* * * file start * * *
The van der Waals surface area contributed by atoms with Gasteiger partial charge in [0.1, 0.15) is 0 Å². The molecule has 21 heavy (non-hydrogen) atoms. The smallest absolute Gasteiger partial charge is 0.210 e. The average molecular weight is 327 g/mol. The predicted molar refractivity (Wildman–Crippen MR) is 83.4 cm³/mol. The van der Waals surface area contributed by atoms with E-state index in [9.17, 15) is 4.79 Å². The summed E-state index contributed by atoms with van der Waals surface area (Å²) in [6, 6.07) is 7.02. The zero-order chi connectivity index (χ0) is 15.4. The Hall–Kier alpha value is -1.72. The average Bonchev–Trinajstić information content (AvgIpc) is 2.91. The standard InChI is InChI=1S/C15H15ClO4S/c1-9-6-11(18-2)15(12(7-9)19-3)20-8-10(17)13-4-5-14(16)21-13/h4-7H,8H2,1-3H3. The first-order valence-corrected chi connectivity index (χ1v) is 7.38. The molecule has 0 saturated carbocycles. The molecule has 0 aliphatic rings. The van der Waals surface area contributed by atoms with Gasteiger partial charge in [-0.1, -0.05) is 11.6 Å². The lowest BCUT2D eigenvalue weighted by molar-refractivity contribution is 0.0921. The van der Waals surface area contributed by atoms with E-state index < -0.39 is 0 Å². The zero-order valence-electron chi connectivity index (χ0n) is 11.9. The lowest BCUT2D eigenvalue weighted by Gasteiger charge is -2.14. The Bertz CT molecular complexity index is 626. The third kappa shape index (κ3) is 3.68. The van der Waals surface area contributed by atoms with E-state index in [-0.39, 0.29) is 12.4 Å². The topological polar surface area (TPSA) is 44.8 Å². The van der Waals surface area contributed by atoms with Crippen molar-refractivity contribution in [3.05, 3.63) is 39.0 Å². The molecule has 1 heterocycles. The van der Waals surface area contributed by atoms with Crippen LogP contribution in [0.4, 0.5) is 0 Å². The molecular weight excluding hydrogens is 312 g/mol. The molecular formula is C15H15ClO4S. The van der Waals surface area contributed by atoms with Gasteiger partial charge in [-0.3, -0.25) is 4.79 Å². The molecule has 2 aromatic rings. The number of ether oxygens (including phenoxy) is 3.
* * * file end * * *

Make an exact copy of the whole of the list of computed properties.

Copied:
The van der Waals surface area contributed by atoms with Gasteiger partial charge in [0.1, 0.15) is 0 Å². The molecule has 21 heavy (non-hydrogen) atoms. The smallest absolute Gasteiger partial charge is 0.210 e. The average molecular weight is 327 g/mol. The predicted molar refractivity (Wildman–Crippen MR) is 83.4 cm³/mol. The van der Waals surface area contributed by atoms with E-state index in [9.17, 15) is 4.79 Å². The summed E-state index contributed by atoms with van der Waals surface area (Å²) in [6, 6.07) is 7.02. The zero-order chi connectivity index (χ0) is 15.4. The Hall–Kier alpha value is -1.72. The average Bonchev–Trinajstić information content (AvgIpc) is 2.91. The standard InChI is InChI=1S/C15H15ClO4S/c1-9-6-11(18-2)15(12(7-9)19-3)20-8-10(17)13-4-5-14(16)21-13/h4-7H,8H2,1-3H3. The first-order valence-corrected chi connectivity index (χ1v) is 7.38. The molecule has 0 saturated carbocycles. The molecule has 0 aliphatic rings. The van der Waals surface area contributed by atoms with Gasteiger partial charge in [-0.1, -0.05) is 11.6 Å². The lowest BCUT2D eigenvalue weighted by molar-refractivity contribution is 0.0921. The van der Waals surface area contributed by atoms with E-state index < -0.39 is 0 Å². The zero-order valence-electron chi connectivity index (χ0n) is 11.9. The lowest BCUT2D eigenvalue weighted by Gasteiger charge is -2.14. The Bertz CT molecular complexity index is 626. The third kappa shape index (κ3) is 3.68. The van der Waals surface area contributed by atoms with E-state index in [-0.39, 0.29) is 12.4 Å². The topological polar surface area (TPSA) is 44.8 Å². The van der Waals surface area contributed by atoms with Crippen molar-refractivity contribution in [3.05, 3.63) is 39.0 Å². The molecule has 1 heterocycles. The van der Waals surface area contributed by atoms with Crippen LogP contribution in [0.4, 0.5) is 0 Å². The molecular weight excluding hydrogens is 312 g/mol. The molecular formula is C15H15ClO4S. The van der Waals surface area contributed by atoms with Gasteiger partial charge in [-0.3, -0.25) is 4.79 Å². The molecule has 2 aromatic rings. The number of ether oxygens (including phenoxy) is 3.